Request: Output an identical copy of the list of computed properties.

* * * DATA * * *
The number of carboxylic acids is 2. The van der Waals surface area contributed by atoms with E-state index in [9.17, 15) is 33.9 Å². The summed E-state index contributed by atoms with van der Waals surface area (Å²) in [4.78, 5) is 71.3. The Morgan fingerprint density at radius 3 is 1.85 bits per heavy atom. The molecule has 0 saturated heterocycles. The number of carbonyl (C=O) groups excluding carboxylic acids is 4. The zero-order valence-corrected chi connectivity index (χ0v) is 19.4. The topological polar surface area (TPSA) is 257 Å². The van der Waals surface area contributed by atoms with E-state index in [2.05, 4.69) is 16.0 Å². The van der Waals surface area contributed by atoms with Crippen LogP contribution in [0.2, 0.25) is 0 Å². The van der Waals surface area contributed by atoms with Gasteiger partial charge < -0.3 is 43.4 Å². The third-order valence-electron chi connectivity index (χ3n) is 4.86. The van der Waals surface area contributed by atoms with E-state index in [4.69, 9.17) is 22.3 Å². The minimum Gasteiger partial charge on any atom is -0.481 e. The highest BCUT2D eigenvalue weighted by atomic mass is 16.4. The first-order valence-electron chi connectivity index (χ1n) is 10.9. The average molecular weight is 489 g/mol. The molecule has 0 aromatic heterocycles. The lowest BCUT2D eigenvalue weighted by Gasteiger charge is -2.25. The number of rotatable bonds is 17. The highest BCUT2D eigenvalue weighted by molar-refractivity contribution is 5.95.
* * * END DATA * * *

The number of carboxylic acids is 2. The van der Waals surface area contributed by atoms with E-state index in [9.17, 15) is 33.9 Å². The summed E-state index contributed by atoms with van der Waals surface area (Å²) in [4.78, 5) is 71.3. The Morgan fingerprint density at radius 3 is 1.85 bits per heavy atom. The molecule has 0 saturated heterocycles. The number of carbonyl (C=O) groups excluding carboxylic acids is 4. The zero-order valence-corrected chi connectivity index (χ0v) is 19.4. The topological polar surface area (TPSA) is 257 Å². The van der Waals surface area contributed by atoms with E-state index in [2.05, 4.69) is 16.0 Å². The van der Waals surface area contributed by atoms with Crippen LogP contribution in [0.2, 0.25) is 0 Å². The van der Waals surface area contributed by atoms with Gasteiger partial charge < -0.3 is 43.4 Å². The third-order valence-electron chi connectivity index (χ3n) is 4.86. The van der Waals surface area contributed by atoms with E-state index in [4.69, 9.17) is 22.3 Å². The minimum Gasteiger partial charge on any atom is -0.481 e. The highest BCUT2D eigenvalue weighted by atomic mass is 16.4. The first-order valence-electron chi connectivity index (χ1n) is 10.9. The average molecular weight is 489 g/mol. The molecule has 0 aromatic heterocycles. The lowest BCUT2D eigenvalue weighted by Gasteiger charge is -2.25. The number of rotatable bonds is 17. The highest BCUT2D eigenvalue weighted by molar-refractivity contribution is 5.95.